Sunday, February 9, 2014

Keeping one eye on the ball

I followed the thread of some tweets this morning by @andreacarr1, @hubmum and @ohlottie, which led me to reading these posts about the Year of Code controversy. Forgive me for not adding my own opinions, you will form your own after reading these.

7 reasons why the year of code is just am dram by Emma Mulqueeny (@hubmum)

Festival of code tweeted by @hubmum 

Lottie Dexter should quit and take the year of code board with her shared by @digitalmaverick

You can see why here (6.26 got my back right up!) Amongst other sweeping statements, she doesn't seem to realise that lots of teachers have taken coding into the classroom, many won't be able to pick it up in a day, coding alone won't help you create a business and also many folk have made websites without understanding code. What's with the e-card too?!

Are educators ready for Gove's new computing curriculum? (can't remember who tweeted this - sorry!)

The initial thread prompted me to write this post, which is a personal reflection of my career changes, my attempt to keep one eye on the computing ball and most importantly share another opportunity for great free cpd. It's personal babble really. The juicy posts are above - or another great post by @ohlottie that was also prompted by discussions this morning.

I have been in the process of writing a post about leaving behind Roydon Primary School and becoming a Deputy and SENDco at East Harling Primary School and Nursery for about three months. I wanted it to be advice for anyone thinking about or undertaking the same role. I will finish it one day.

The biggest challenge for me was giving up my outreach work and letting go of some things that I am passionate about. With my outreach work I initially begrudged the fact that I was getting requests to support schools with ICT rather than my passion (dramatic inquiry) though I realise that it pushed me to learn and opened many doors for me. I had lots of exciting opportunities within my role and became passionate about promoting the employment of digital leaders in schools to sustain developments in ICT.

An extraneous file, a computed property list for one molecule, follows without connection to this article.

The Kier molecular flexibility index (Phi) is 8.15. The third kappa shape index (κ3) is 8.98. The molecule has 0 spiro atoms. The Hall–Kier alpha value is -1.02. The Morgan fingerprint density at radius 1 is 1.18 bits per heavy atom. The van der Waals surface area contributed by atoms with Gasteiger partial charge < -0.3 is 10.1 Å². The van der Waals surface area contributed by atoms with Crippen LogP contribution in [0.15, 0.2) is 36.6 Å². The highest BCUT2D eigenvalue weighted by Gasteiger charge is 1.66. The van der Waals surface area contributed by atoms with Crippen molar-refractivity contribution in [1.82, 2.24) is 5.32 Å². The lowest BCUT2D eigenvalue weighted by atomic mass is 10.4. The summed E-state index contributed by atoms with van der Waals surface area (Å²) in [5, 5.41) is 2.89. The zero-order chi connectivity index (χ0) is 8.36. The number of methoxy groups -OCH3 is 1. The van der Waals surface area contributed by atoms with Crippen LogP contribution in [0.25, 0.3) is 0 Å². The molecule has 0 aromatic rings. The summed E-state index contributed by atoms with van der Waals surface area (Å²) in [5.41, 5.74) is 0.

At my new school the ICT coordinator had seen me speak at the Norfolk ICT conference and had started the digital leader journey. I was chuffed to bits, but also a little bit gutted that this would not be my responsibility. Yes we work together and have a fantastic working relationship, but I am learning to let go and let others take the lead. Learning to let go is a challenge.

Of course this doesn't mean that I won't continue to promote digital leaders or continue to polish my ICT/computing skills. Balancing my passions has become extreme plate spinning and I've had to drop some, like the Bett show this year. Yes I'm gutted about that. Rising Stars were giving out leaflets about digital leaders that I had written. Many of my #DLchat friends were there and I felt like I was missing out, but back in Norfolk I was juggling an internship (at a fantastic school), SENDco training and some extreme challenges in my classroom.

That said, I can't quite let go of some things and am keen to keep one eye on the ball (plus the word FREE is always persuasive). So this week I have started a free computing course by the UEA, just to make sure my basic skills are intact. You can access the course here. I'm pleased to say that I was ale to complete week one whilst writing reports. The end of unit assessment didn't prove to be a challenge; it's what I know and have been pushing for the last few years. A colleague and friend of mine completed it and said she learned new vocabulary (she is an able ICT teacher). I think this course will be highly beneficial to teach the basics and boost the confidence of teachers who feel anxious about computing. And it's free CPD! So be proactive and sign up! Carry on learning! 

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